Thinking Anglicans

Opinion – 4 November 2023

Ruth Harley ViaMedia.News Collateral Damage: How Unjust Treatment of LGBTQIA+ People Harms the Church

Susan Hunt Surviving Church Searching for Truth. How ‘Kenneth’ has been failed by the Justice System of the Church of England

Neil Elliot NumbersMatters SMART or Organic?

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David Hawkins
David Hawkins
6 months ago

Equality can only happen with love and love can only happen with welcome.
Please watch this profoundly important statement from Bishop Cherry Vann.
https://youtu.be/0Hs02oFQGB8?si=P74KD5BrDbNsRzCs

Baptist Trainfan
Baptist Trainfan
Reply to  David Hawkins
6 months ago

I’m not an Anglican but I do live in Monmouth Diocese and, having heard +Cherry on a couple of occasions, like her. I think that she has been pushing the message of “Radical Welcome” quite a lot; certainly it’s been much in evidence in my local East Cardiff Ministry Area.

Shamus
Shamus
6 months ago

Was SMART thinking used in Wigan?

Oliver Miller
Oliver Miller
Reply to  Shamus
6 months ago

Was SMART thinking used in Wigan?

Yes, that’s how we know it’s failed.

John Davies
John Davies
Reply to  Oliver Miller
6 months ago

As civil servants we were hammered into ‘SMART’ thinking under Tony Blair’s obsession with ‘Investors in People’. It only lasted as long as it took to get the nerdy plastic trophy, and was then completely forgotten!

Tobias Haller
Tobias Haller
6 months ago

SMART doesn’t appear to differ all that much from many other managerial programmatic acronyms of days gone by. It has a common sense aspect that doesn’t seem to me to be enhanced by dressing it as “science.” Having clear goals one is capable of reaching, with all the tools one needs — even Jesus spoke of generals with insufficient armies and builders without the capacity to finish a tower. It seems to me that the real issue isn’t the SMART modality, but the data that goes into the machine, as it were. I’ve been around long enough to have seen… Read more »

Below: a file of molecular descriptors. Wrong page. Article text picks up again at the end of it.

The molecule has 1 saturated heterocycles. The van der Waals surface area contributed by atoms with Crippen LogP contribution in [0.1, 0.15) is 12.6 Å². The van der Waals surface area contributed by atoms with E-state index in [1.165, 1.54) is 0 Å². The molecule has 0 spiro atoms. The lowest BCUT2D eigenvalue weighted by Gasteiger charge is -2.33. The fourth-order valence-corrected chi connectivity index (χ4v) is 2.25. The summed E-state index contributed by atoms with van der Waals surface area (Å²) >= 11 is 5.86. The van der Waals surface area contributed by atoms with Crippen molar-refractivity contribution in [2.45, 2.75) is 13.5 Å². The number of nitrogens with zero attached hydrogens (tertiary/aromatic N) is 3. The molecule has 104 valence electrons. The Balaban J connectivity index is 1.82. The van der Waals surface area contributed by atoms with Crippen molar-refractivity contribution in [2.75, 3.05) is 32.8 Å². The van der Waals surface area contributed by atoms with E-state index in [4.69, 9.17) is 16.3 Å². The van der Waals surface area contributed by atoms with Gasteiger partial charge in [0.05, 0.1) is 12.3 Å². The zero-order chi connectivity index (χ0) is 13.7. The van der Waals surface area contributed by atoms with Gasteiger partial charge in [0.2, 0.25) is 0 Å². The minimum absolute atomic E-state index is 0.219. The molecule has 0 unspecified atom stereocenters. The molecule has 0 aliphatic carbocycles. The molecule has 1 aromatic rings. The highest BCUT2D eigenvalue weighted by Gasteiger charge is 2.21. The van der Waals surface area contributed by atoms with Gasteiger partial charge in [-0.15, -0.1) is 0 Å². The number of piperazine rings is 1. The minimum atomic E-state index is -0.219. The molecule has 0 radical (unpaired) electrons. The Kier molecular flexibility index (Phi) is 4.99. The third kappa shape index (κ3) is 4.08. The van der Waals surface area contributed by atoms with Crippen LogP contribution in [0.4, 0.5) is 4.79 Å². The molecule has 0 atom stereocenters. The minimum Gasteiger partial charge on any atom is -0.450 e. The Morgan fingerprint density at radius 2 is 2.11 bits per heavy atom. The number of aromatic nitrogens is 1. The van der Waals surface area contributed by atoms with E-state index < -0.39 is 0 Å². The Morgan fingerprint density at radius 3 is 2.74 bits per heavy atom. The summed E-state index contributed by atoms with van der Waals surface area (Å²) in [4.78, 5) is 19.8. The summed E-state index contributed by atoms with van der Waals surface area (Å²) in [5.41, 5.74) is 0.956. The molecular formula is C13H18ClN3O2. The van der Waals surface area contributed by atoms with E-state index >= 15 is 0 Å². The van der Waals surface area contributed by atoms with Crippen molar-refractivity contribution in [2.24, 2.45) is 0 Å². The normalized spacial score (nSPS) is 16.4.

Rod Gillis
Rod Gillis
Reply to  Tobias Haller
6 months ago

Or just maybe it has an empirical component that tests ‘common sense’ perspectives. Not a bad idea to utilize SMART to move one’s goals from the merely aspirational to the realistically obtainable.–especially in an institution where human and monetary resources are becoming more precious and demand great accountability. I’m living in what has become one of the fastest growing cities in Canada. About a decade ago three new parish churches were constructed in development growth areas near me, all three within reasonable proximity of established parishes. I currently attend one of them. The mantra at the time was, “If you… Read more »

David J Goss
David J Goss
6 months ago

Neil Elliot draws a parallel between SMART planning and planting a garden. Well, I only have a small garden, really just borders around a paved yard, at the house we moved to in 2021. And my modest plans for this year involved growing some new flowers alongside those already in place, planting some runner beans and harvesting rhubarb from the crown which had now had a year to establish itself. But a neighbour gave me some tomato plants, so space was found for these alongside the runner beans. Then I noticed some rogue plants growing – which I could have… Read more »

Shamus
Shamus
Reply to  David J Goss
6 months ago

Lovely description which reads like a parable: thank you. All that veg made me feel hungry. Let’s ditch forever the soulless rigidity of these SMART formulas from I suspect American business practitioners. If people find them helpful, fair enough. I prefer the glorious liberty of the children of God.

David Chillman
David Chillman
Reply to  David J Goss
6 months ago

I agree completely. The most significant developments to have happened in my 30 odd years of ordained ministry have been things which no-one planned for – they were occasions where doors opened unexpectedly and led to surprising growth.

Rod Gillis
Rod Gillis
Reply to  David Chillman
6 months ago

Spontaneous exceptions, which are are likely explainable with retrospective analysis as to context, do not address the issue of the measurable relentless decline. Neil Elliot has done very good work as a statistician measuring the decline in the Canadian church, for example, where current trends indicate the last Anglican will disappear in 2040. The latest empirical soundings since the pandemic have now advanced that time line. The C of E by all measures appears to headed in the same direction. Given current trends it is likely only a few scattered ecclesiastical rumps may remain, probably in very large cities. What… Read more »

Susannah Clark
Reply to  Rod Gillis
6 months ago